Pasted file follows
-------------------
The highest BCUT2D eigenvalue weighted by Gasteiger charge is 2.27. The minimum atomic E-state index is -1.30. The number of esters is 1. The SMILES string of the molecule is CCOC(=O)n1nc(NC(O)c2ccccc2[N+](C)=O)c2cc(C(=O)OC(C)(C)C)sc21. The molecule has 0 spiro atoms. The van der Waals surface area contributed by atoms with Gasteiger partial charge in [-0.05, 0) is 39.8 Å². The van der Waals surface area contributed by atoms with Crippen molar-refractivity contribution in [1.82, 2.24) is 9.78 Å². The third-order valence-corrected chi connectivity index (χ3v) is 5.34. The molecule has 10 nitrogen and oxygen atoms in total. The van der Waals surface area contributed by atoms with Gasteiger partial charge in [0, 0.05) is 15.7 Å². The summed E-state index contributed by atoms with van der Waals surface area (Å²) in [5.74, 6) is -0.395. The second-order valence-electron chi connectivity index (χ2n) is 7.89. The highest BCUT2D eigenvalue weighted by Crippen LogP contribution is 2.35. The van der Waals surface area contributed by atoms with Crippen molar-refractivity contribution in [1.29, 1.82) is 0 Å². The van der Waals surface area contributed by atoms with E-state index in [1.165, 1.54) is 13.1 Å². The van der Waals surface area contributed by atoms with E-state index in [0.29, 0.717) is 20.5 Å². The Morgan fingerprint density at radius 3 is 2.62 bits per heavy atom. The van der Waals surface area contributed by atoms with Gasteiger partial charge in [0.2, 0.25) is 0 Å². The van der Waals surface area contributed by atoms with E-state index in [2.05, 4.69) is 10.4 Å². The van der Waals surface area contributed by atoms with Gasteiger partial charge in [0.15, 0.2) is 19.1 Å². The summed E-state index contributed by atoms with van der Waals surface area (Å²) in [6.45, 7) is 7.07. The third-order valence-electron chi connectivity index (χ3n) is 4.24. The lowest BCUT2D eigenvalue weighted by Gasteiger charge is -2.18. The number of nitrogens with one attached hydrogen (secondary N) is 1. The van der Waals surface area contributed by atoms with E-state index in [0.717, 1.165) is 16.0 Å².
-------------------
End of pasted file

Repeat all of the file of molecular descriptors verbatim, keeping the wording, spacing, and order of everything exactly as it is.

The highest BCUT2D eigenvalue weighted by Gasteiger charge is 2.27. The minimum atomic E-state index is -1.30. The number of esters is 1. The SMILES string of the molecule is CCOC(=O)n1nc(NC(O)c2ccccc2[N+](C)=O)c2cc(C(=O)OC(C)(C)C)sc21. The molecule has 0 spiro atoms. The van der Waals surface area contributed by atoms with Gasteiger partial charge in [-0.05, 0) is 39.8 Å². The van der Waals surface area contributed by atoms with Crippen molar-refractivity contribution in [1.82, 2.24) is 9.78 Å². The third-order valence-corrected chi connectivity index (χ3v) is 5.34. The molecule has 10 nitrogen and oxygen atoms in total. The van der Waals surface area contributed by atoms with Gasteiger partial charge in [0, 0.05) is 15.7 Å². The summed E-state index contributed by atoms with van der Waals surface area (Å²) in [5.74, 6) is -0.395. The second-order valence-electron chi connectivity index (χ2n) is 7.89. The highest BCUT2D eigenvalue weighted by Crippen LogP contribution is 2.35. The van der Waals surface area contributed by atoms with Crippen molar-refractivity contribution in [1.29, 1.82) is 0 Å². The van der Waals surface area contributed by atoms with E-state index in [1.165, 1.54) is 13.1 Å². The van der Waals surface area contributed by atoms with E-state index in [0.29, 0.717) is 20.5 Å². The Morgan fingerprint density at radius 3 is 2.62 bits per heavy atom. The van der Waals surface area contributed by atoms with Gasteiger partial charge in [0.2, 0.25) is 0 Å². The van der Waals surface area contributed by atoms with E-state index in [2.05, 4.69) is 10.4 Å². The van der Waals surface area contributed by atoms with Gasteiger partial charge in [0.15, 0.2) is 19.1 Å². The summed E-state index contributed by atoms with van der Waals surface area (Å²) in [6.45, 7) is 7.07. The third-order valence-electron chi connectivity index (χ3n) is 4.24. The lowest BCUT2D eigenvalue weighted by Gasteiger charge is -2.18. The number of nitrogens with one attached hydrogen (secondary N) is 1. The van der Waals surface area contributed by atoms with E-state index in [0.717, 1.165) is 16.0 Å².